Cleopatra arr. 30 November 1830 with George Fletcher Moore and 4 servants.

Nimrod arr. 28 December 1830, with 1 passenger.


Drummore arr. 1 February 1831, with many passengers, incl. the Tanner family and their entourage.

Cornwallis, master H.E. Henderson, arr. 25 February 1831 from Cape Town, dep. 30 May.

Cornwallis, master H.E. Henderson, arr. 24 November 1831 from Cape Town, dep. 26 January.

Egyptian, master W. Lilburn, arr. 28 December 1831, with 65 passengers including James Lloyd. Berryman writes that there is no passenger list extant for this voyage.


Cornwallis, master H.E. Henderson, arr. 14 May 1832 from VDL.


Cornwallis, master Henderson, arr. Jun/July 1833 from Cape Town.


Quebec Trader, master Bellamy, arr. 19 April 1834 from London/Cape of Good Hope, bringing members of the Peel family and H.E. Henderson.


Addingham arr. 26 June, bringing Frederick Waldeck and family


Brothers arr. 1 January, bringing Governor Hutt.


Parkfield arr. 18 March 1841, bringing the Clifton family and Australind settlers


Diadem arr. 1842, bringing the Teede family


Mary arr. 20 October 1849, the first of the 'bride ships'.

1850 and later

Scindian brought the first convicts to Fremantle, 1 June 1850, and Edmund Henderson.

Hashemy was the second ship to bring (100) convicts, 25 October 1850. Also aboard were 32 enrolled pensioners (EPF) and their families.

Mermaid was the third, 1851, bringing 208 convicts and 29 EPF and their families.

Pyrenees arr. 28 June 1851 landing 293 transportees, as the fourth convict transport. She returned 3 April 1853 with another such cargo: another 293 convicts landed (3 died en route). Note the coincidence of the exact same number of transportees embarked and lost, according to the DPS page: is there a confusion of the two trips?

Minden arr. 14 October 1851, with 40 EPF and 301 transportees, one having died en route. It was the fifth convict transport.

On the Anna Robertson in December 1851 arrived Henry Wray RE, and Edmund DuCane RE, together with 65 Sappers and Miners (Royal Engineers), William Ayshford Sanford, Colonial Secretary and designer of the Boys School (1855), RC Bishop Brady, and Rev Dr Coyle, Surgeon.

Marion, arriving 30 January 1852 as the sixth convict ship, brought 37 convicts and Lt Wm Crossman RE.

The Eglinton was wrecked 3 September 1852 'about 30 miles up the coast' (DuCane). See Alexandra Hasluck 1973 (the DuCane bio): 45-47.

The Nile in 1858 brought more convicts, sappers, warders, and the first Bishop of Perth, Mathew Blagden Hale.

The Edwin Fox arrived 21 November 1858, bringing convicts, including John Capewell.

The first of the Burts, Archibald Paull, arrived in 1861 on the Hastings.

Racehorse arr. 1865.

The frigate Hougoumont brought the last convicts - and some 60 political prisoners, Fenians - arriving 9 (Hitchcock has 10) January 1867.

Captain Francis Ward's barque Caroline Hutchings was the first ship to tie up at the Long Jetty, perhaps in 1873, when the jetty was completed. The ship was wrecked and lost on the shores of Formosa (now Taiwan) in 1874.

1875. Rathe, Gustave 1990, The Wreck of the Barque Stefano off the North West Cape of Australia in 1875, Farrar Straus & Giroux.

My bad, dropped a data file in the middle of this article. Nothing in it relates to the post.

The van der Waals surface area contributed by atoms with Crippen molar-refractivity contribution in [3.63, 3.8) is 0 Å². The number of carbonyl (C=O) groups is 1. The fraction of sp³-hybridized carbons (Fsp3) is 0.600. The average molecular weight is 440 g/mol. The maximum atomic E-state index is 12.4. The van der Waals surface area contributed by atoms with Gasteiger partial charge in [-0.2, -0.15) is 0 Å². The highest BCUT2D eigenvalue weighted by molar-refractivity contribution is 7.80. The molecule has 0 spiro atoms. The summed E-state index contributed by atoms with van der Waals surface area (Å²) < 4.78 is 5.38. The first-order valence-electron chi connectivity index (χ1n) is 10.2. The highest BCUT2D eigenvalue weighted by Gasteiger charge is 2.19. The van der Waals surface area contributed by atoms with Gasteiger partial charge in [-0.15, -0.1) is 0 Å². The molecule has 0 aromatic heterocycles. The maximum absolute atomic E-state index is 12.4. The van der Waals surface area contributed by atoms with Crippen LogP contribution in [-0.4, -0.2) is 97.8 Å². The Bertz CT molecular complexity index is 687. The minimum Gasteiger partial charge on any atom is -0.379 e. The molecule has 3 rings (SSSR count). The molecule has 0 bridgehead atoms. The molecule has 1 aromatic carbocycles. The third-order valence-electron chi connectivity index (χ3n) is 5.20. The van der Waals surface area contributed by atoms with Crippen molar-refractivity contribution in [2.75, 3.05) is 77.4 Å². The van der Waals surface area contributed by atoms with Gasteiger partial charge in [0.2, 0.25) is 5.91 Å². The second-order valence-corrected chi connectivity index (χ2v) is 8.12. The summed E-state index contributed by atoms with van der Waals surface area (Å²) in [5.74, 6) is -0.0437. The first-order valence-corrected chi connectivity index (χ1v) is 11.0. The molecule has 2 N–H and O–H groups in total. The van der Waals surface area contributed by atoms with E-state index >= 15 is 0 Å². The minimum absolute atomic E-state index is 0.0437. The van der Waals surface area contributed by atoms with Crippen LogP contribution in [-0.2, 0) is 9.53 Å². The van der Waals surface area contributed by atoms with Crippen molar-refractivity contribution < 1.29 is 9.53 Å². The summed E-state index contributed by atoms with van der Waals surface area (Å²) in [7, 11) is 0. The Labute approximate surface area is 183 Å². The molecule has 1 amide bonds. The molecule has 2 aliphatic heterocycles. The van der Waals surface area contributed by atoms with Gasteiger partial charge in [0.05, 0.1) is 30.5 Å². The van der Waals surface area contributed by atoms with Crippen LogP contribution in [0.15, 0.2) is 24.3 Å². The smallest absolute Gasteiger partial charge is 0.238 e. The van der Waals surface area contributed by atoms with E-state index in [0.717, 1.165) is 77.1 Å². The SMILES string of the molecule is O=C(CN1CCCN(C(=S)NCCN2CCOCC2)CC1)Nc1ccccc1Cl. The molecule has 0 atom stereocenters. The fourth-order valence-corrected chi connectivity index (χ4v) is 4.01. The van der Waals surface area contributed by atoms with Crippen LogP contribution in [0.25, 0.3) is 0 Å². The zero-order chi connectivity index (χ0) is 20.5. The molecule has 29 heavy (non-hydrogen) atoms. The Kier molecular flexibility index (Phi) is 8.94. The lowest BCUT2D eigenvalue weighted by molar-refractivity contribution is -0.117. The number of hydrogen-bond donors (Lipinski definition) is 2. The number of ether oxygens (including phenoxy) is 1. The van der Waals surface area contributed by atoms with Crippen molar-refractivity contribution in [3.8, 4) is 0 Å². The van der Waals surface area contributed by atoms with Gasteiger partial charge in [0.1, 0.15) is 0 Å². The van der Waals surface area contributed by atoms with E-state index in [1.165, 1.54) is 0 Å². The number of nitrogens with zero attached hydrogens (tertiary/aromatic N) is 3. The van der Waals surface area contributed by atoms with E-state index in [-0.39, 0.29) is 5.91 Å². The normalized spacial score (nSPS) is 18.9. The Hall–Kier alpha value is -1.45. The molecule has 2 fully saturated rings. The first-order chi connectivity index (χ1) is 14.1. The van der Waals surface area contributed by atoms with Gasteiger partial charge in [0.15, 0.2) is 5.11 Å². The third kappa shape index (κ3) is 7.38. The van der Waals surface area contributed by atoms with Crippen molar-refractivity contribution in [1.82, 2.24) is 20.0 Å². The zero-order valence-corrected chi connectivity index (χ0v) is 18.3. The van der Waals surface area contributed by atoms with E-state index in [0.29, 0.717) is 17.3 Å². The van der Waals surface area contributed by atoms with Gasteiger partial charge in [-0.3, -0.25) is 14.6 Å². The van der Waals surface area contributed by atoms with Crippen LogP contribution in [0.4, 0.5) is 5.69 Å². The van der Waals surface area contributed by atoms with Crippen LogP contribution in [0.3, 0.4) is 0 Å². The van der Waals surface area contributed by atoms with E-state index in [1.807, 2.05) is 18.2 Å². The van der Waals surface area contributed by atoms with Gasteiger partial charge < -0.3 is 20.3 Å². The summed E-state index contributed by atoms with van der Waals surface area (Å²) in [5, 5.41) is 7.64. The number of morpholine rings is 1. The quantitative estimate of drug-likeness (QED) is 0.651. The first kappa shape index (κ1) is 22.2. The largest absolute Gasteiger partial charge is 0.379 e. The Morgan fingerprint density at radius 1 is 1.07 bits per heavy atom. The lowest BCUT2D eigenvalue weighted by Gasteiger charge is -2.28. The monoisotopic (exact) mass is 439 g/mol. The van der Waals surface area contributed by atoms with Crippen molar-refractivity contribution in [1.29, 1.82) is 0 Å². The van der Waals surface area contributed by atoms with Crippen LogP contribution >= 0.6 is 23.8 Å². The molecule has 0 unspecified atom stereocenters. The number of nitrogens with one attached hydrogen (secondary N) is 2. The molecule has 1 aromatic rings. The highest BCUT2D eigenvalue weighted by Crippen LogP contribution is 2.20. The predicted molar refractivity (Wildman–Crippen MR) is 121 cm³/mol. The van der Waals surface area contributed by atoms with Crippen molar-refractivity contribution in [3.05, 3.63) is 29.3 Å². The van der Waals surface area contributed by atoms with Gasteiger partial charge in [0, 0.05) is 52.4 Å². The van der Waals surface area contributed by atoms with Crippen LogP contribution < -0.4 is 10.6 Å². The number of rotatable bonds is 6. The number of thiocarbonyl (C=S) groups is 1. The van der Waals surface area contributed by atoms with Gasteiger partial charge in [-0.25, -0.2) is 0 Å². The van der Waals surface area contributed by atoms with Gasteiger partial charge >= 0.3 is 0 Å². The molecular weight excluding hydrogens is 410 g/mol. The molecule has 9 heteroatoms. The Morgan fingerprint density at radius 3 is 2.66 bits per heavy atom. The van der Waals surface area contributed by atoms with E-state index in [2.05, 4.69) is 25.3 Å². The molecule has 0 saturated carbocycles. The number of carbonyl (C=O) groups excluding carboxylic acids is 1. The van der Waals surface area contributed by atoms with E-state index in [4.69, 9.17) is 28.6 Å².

The whaler Catalpa was used in the escape of six Fenians in 1876.

The SS Georgette unsuccessfully attempted to stop the escape of Fenians in the Catalpa in 1876.

Birkdale, a large, steel, three-masted, steam-powered barque built in 1892, visited Fremantle in 1897. Birkdale House, at the top of Solomon Street opposite the Monument, is said to have been named after the ship.

SS Sultan was the first steamship to enter the new Harbour, 4 May 1897.

City of York was wrecked on Rottnest Island 12 July 1899.

Carlisle Castle was wrecked off Penguin Island in the same storm 11 July 1899.

1912. The tugboat Wyola arrives at Fremantle to begin service with the Swan River Shipping Company. It gave its name to the Wyola Club, 1946. There is also a Wyola Lane in South Fremantle, named after the tugboat. There is a small town in Western Australia called Wyola, so it's possible the boat was named after that. (Thanks for Pam Harris for finding that.)

SS Lygnern was wrecked off South Mole in 1928.

References and Links

Berryman, Ian 1979 ed., A Colony Detailed: The First Census of Western Australia 1832, Creative Research, Perth.

Enrolled Pensioner Force WA website.

Perth Dead Persons Society.

WAGS 1829 ship arrivals—on the Family History WA website, which has passenger lists, etc.

Ships that brought members of the Enrolled Pensioner Force.

Ships that brought convicts.

Diane Oldman's Royal Sappers and Miners in WA site has a list of thirteen ships, with exhaustive pages for many ships which brought army engineers to the Colony 1850-1862 - or took them away.

Diane Oldman's Crimean War Veterans in WA site contains similar pages for convict ships which brought vets, 1856-1877. But in this case, no convicts were taken away again.

Diane Oldman's third website, for Redcoat Settlers in WA 1826-1869 also has a growing number of pages for relevant ships.

Hitchcock, JK 1929, The History of Fremantle, The Front Gate of Australia 1829-1929, FCC.

Erickson's list of convict ships, from her Dictionary of Western Australians, 1979.

Erickson's list of immigrant ships, from her Dictionary of Western Australians, 1979.

Swan River Pioneers Shipping Arrivals.

Tyne Tugs website - for the Wyola.

See also: slipways.

Garry Gillard | New: 16 January, 2015 | Now: 14 March, 2024